Elizabeth! How she enjoyed touring the long ago mansions, wishing she could swish down a stairway with bustle in train. She once wrote a poem wherein she was a debutante introduced at her age of ascendancy. She stood after reading, curtsying before me. Enjoying the game, I bowed nobly before her, took her hand, and boldly stole a kiss of her smooth hand. I can still remember the taste of her flesh then, the warm aroma of her hand, the soft vulnerability of her wrist bone. Oh, Elizabeth!

Upon nearing the candle lit figure, one cannot imagine the shock I felt. Here was a brother, a monk, of some hoary order in coarse sweat-smelling woolen garb. The cloaked figure turned but the face was invisible, shrouded by an enormous hood. I spoke nothing. The figure spoke not to me either, but as it passed I had a glimpse or at least an impression of a pallid, soft blob where a man’s face should exist.

Glancing to the monk’s hands to confirm my fears, I found them shrouded in the wide sleeves of the frock, no chance to collaborate the evidence. I shuddered involuntarily. As the monk glided away unwashed stench wafted. It hinted at dark necrosis. No echoes of footfalls stirred, though mine had previously echoed on the dark, hard wood floor.

I turned to the candles. The words of the Lord’s angels came to mind, when he spoke to Lot’s family to not look back. This was unnecessary since the polished brass back of the candle niche reflected the nave. The retreating monk’s image should have been evident, but it was not in the reflection.

My mind focused on the task at hand. There were matchsticks of a foot long, but not of the modern striking kind. These needed to be lit by a candle fire. I selected the candle blessed by the priest, the large vase candle in the center. I lit the matchstick, then selected a pretty, yellow glass vase for Elizabeth. It lit quickly with the sweet odor of ivory beeswax emanating from the wick.

VI. The Priest

I made the sign of the cross.

"Hail Mary, Hail Joseph, Hail Michael. Hear my prayer blessed Mother and intercede with our Saviour to heal my Elizabeth."

I felt an immediate presence behind me. I turned to see the priest standing silently, hands clasped. It reminded me of the game my catechist taught during breaks. "Here’s the church/ here’s the steeple/ open the church/ here are the people." I smiled. It would be my last for some time.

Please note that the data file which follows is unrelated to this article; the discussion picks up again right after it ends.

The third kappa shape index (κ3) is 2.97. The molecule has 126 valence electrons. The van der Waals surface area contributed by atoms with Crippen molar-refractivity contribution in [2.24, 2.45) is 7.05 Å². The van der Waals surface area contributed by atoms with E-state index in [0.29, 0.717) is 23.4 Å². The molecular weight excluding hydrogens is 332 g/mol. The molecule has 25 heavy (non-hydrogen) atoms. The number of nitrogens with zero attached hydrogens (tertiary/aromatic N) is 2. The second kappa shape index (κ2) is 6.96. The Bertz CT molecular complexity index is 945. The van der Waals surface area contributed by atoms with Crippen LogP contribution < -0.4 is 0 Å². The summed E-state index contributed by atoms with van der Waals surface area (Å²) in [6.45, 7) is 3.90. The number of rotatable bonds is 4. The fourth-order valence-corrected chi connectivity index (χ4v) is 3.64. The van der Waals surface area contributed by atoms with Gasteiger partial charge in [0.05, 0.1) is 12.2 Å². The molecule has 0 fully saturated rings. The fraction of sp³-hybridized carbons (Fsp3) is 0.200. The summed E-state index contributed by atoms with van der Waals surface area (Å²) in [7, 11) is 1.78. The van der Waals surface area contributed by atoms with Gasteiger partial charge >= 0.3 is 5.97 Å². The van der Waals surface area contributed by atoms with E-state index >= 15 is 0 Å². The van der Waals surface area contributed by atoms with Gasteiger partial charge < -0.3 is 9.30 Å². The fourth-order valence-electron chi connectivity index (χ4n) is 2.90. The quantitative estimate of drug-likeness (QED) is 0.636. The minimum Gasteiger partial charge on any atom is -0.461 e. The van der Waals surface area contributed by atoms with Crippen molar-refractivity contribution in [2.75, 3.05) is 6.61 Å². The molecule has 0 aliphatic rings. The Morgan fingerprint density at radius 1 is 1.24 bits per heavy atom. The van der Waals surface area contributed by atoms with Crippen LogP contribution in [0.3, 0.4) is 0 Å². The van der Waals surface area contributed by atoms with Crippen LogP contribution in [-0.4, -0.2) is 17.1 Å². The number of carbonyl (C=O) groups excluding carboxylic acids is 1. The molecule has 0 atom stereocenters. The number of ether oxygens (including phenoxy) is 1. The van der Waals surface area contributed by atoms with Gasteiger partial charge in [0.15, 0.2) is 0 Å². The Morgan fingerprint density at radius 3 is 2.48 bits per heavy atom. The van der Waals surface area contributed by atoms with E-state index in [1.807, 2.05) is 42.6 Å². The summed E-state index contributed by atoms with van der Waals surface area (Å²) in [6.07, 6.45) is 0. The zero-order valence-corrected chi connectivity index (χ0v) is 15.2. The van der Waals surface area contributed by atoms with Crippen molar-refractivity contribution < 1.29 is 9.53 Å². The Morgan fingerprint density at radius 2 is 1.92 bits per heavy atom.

"Father," I said, "Good day…" I was unable to finish for I was interrupted instantly.

"Why are you troubled my son? The Golden Saviour hears your prayers through our Blessed Mother, but he is displeased. You hang on to your wife’s earthly body, but do not allow her soul to soar, to be in His presence. Embrace the gift bestowed. Serve the Chrysos. Praise to our gold-robed Pope."

My first impression was of the flared ears highlighted by salt and pepper, short hair bringing to my mind an aged thought of a 1940’s Father Flanagan.
I started to protest. How could you know my predicament? How horrid! I stood scolded as a schoolboy by this eerie priest. My tongue nearly loosened for a rebuttal when I saw the ivory flesh of the Father. His face seemed to be more like a cracked painting of three centuries ago, yellowed, weathered albumin pigment decayed by the passing of ages.

The priest placed an icy hand on my shoulder, the cold penetrating through my thin shirt to my breastbone. He lifted his head. Age-stained teeth formed words in Latin, beginning Pater Noster …

I grew up in the transitional years of Vatican II, so my memory of Latin was too faded to know the words. It worried me they were spoken, not with an accent, but as if the language were as natural should Latin still be a living language.

Finishing, the priest pointed not at the entrance, but to a side exit. The gnarled claw pointed as arrogantly as the death finger pointed to Scrooge’s grave. I feared not to follow the silent instruction. I should have.